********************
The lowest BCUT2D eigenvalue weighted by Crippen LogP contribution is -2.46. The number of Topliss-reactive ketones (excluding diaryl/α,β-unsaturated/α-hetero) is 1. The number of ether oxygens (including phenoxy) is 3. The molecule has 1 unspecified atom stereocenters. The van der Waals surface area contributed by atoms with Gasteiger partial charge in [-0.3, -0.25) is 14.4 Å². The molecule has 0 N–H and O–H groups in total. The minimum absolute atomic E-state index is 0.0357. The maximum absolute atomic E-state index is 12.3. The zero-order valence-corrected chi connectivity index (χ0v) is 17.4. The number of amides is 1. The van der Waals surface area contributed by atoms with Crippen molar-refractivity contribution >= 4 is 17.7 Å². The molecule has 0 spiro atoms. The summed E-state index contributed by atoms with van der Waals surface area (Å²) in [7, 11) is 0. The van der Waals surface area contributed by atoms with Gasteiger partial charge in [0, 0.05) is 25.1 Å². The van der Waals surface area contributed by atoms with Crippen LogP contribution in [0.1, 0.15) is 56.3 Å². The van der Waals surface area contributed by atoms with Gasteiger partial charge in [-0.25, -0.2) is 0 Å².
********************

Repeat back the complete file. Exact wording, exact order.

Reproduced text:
The lowest BCUT2D eigenvalue weighted by Crippen LogP contribution is -2.46. The number of Topliss-reactive ketones (excluding diaryl/α,β-unsaturated/α-hetero) is 1. The number of ether oxygens (including phenoxy) is 3. The molecule has 1 unspecified atom stereocenters. The van der Waals surface area contributed by atoms with Gasteiger partial charge in [-0.3, -0.25) is 14.4 Å². The molecule has 0 N–H and O–H groups in total. The minimum absolute atomic E-state index is 0.0357. The maximum absolute atomic E-state index is 12.3. The zero-order valence-corrected chi connectivity index (χ0v) is 17.4. The number of amides is 1. The van der Waals surface area contributed by atoms with Crippen molar-refractivity contribution >= 4 is 17.7 Å². The molecule has 0 spiro atoms. The summed E-state index contributed by atoms with van der Waals surface area (Å²) in [7, 11) is 0. The van der Waals surface area contributed by atoms with Gasteiger partial charge in [0, 0.05) is 25.1 Å². The van der Waals surface area contributed by atoms with Crippen LogP contribution in [0.1, 0.15) is 56.3 Å². The van der Waals surface area contributed by atoms with Gasteiger partial charge in [-0.25, -0.2) is 0 Å².